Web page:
The problem is, I feel guilty because I do not want my grandpa or Aunt Mona there.  I know that if they are there, my parents will be distracted.  My grandpa has Alzheimer’s and when he is away from home, he gets anxious.  If he gets anxious, my dad will be worried about getting him home, and my mom will feel like she is rushed to leave.  The whole time will be spent worrying about them, and I want it to be a day that I can get the degrees I worked 6 years for with my parents who should be able to enjoy watching their daughter achieve something.  I feel like I should not feel this way because my parents can’t help it, but then I feel like I should be able to feel angry because my parents should have a more supportive family network.  This makes me angry.  Then, I feel conflicted.  If I feel this way, I can’t imagine how conflicted my parents feel.

When I see my cousin post pictures of her taking her parents on a train ride through the mountains and enjoying a small vacation with them, or pictures of happy, stress free dinners, I get angry.  These people get to live their life, and they do not have any realization that my parents do not get this vacation, and I can’t invite them on a small vacation.  We do not get stress free dinners together, and we do not get to have anything remotely like they do.  Their lives are full of freedom while my parents are restricted by this role of caregiving.

Now, I do not want people to think I devalue caregiving.  If anything, this makes me respect caregivers even more.  What I want to do is make people understand the extensive effects of caregiving,  Relationships suffer, freedom is lost, and feelings become turbulent.  Feelings of duty and expectation mix with anger and guilt.  Caregivers, and their close family members who are actually involved, tend to live with guilt when they feel upset or angry over the abandonment of the rest of the family, and the overwhelming nature of caregiving.  Why should someone who gives of themselves daily because they care for another human being feel like they cannot share their feelings?  Why should they feel as though they need to keep plugging along without days of grief?  Why can they not be allowed to express frustration without feeling guilty?  It is because society expects them to be troopers.  We expect them to give of themselves without a reprieve and to be thankful because they are impacting another life.  Yes, caregivers may be thankful for the time they spend with their loved ones and knowing they are getting the right care, but they are also overwhelmed, exhausted, and they deserve to express their emotions without judgement.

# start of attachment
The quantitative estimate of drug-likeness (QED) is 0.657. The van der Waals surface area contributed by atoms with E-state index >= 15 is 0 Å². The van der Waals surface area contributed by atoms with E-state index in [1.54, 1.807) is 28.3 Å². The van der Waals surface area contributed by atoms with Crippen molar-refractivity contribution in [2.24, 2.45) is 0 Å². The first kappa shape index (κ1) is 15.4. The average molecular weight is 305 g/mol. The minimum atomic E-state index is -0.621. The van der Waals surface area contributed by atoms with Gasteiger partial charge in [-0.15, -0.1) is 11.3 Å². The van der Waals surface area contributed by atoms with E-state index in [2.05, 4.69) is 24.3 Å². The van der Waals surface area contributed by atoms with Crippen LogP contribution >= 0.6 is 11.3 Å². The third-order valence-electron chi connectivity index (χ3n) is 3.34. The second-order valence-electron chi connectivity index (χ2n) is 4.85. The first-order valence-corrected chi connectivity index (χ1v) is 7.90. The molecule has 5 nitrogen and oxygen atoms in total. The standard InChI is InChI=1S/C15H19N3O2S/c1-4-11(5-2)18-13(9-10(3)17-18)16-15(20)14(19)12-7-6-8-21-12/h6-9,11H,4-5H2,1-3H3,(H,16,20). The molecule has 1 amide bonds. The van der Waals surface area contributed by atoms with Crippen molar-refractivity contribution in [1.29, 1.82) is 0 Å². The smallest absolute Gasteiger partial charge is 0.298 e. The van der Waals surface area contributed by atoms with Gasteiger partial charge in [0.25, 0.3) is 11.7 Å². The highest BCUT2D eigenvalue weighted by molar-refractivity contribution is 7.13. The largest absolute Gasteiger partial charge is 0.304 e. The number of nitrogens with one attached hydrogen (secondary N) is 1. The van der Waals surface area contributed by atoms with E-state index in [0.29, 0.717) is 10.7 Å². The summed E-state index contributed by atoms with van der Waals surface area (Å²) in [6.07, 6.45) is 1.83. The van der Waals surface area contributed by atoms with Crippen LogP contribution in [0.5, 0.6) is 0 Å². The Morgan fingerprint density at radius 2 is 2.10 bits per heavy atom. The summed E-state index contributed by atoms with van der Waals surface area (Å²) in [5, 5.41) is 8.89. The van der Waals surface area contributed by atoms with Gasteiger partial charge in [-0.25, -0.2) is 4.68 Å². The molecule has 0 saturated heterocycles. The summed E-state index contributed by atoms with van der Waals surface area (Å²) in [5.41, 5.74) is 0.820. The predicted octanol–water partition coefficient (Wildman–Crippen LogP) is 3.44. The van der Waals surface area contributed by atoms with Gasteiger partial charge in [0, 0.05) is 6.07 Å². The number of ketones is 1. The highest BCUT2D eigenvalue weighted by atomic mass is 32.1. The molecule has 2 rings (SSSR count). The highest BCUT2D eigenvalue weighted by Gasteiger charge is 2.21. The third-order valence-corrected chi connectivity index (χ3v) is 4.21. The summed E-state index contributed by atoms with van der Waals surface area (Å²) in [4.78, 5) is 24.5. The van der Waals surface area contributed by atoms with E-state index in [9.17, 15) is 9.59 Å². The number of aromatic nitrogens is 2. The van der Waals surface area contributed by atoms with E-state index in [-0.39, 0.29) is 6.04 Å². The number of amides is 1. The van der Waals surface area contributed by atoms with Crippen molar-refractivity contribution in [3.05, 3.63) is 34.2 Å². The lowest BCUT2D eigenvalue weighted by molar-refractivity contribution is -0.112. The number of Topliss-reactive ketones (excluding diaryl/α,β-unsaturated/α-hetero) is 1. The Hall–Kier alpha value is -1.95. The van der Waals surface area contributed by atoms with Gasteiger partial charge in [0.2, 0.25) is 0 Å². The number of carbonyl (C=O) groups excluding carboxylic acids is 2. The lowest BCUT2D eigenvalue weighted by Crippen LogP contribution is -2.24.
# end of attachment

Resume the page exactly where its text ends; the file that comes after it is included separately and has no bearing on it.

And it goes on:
These feelings are normal.  It is a lifestyle change that seriously affects every aspect of a caregiver’s life, and they have the right to be overwhelmed, and they should not have to feel shame or guilt when they feel this way.  It is also normal to feel jealousy, anger, and resentment against the rest of the family as they move on with their lives, leaving the caregivers behind in the haze.  This is what people need to discuss because otherwise, more families become divided, and more caregivers will carry unnecessary guilt.  It also needs to bring light to the inequality in families when it comes to caregiving because so many are left without a family network to rely on, and this breeds feelings of extreme anger and resentment.  I can honestly say that I am still working through this as I deal with anger towards the rest of our family.  I see people who get to live their life, and I desperately want more natural time with my parents.  This is the elephant in the caregiving room.  This is what is no one want to talk about, but it is there, causing tension and pain in caregiver homes everywhere.  This issue needs to be faced head on, and dealt with because caregiving is becoming more prevalent in our society, and the baby boomers are aging.  It is time to make a change instead of avoiding the issue, and the first step is to recognize this problem.